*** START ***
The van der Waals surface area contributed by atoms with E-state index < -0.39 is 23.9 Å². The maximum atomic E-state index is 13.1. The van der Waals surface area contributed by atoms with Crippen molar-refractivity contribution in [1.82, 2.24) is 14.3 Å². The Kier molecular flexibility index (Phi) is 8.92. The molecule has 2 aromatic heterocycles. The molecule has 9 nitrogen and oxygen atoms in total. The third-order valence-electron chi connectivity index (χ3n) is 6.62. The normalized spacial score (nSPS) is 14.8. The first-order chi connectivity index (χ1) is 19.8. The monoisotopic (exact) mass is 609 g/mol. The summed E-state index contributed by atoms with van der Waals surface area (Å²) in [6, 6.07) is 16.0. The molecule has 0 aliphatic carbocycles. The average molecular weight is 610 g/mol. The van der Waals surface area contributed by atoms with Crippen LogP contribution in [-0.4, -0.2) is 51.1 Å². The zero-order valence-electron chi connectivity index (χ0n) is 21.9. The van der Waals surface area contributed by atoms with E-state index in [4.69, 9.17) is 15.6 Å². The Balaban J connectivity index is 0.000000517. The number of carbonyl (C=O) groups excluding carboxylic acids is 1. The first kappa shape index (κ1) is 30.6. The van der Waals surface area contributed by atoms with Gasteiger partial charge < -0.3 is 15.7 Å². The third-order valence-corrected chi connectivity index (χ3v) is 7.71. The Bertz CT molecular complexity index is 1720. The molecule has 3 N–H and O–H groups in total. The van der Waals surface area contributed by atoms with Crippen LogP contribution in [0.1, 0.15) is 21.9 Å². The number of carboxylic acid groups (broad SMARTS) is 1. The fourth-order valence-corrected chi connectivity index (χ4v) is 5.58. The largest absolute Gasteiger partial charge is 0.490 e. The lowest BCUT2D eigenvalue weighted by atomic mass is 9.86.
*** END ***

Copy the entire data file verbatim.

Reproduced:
The van der Waals surface area contributed by atoms with E-state index < -0.39 is 23.9 Å². The maximum atomic E-state index is 13.1. The van der Waals surface area contributed by atoms with Crippen molar-refractivity contribution in [1.82, 2.24) is 14.3 Å². The Kier molecular flexibility index (Phi) is 8.92. The molecule has 2 aromatic heterocycles. The molecule has 9 nitrogen and oxygen atoms in total. The third-order valence-electron chi connectivity index (χ3n) is 6.62. The normalized spacial score (nSPS) is 14.8. The first-order chi connectivity index (χ1) is 19.8. The monoisotopic (exact) mass is 609 g/mol. The summed E-state index contributed by atoms with van der Waals surface area (Å²) in [6, 6.07) is 16.0. The molecule has 0 aliphatic carbocycles. The average molecular weight is 610 g/mol. The van der Waals surface area contributed by atoms with Crippen LogP contribution in [-0.4, -0.2) is 51.1 Å². The zero-order valence-electron chi connectivity index (χ0n) is 21.9. The van der Waals surface area contributed by atoms with E-state index in [4.69, 9.17) is 15.6 Å². The Balaban J connectivity index is 0.000000517. The number of carbonyl (C=O) groups excluding carboxylic acids is 1. The first kappa shape index (κ1) is 30.6. The van der Waals surface area contributed by atoms with Gasteiger partial charge < -0.3 is 15.7 Å². The third-order valence-corrected chi connectivity index (χ3v) is 7.71. The Bertz CT molecular complexity index is 1720. The molecule has 3 N–H and O–H groups in total. The van der Waals surface area contributed by atoms with Crippen LogP contribution in [0.1, 0.15) is 21.9 Å². The number of carboxylic acid groups (broad SMARTS) is 1. The fourth-order valence-corrected chi connectivity index (χ4v) is 5.58. The largest absolute Gasteiger partial charge is 0.490 e. The lowest BCUT2D eigenvalue weighted by atomic mass is 9.86.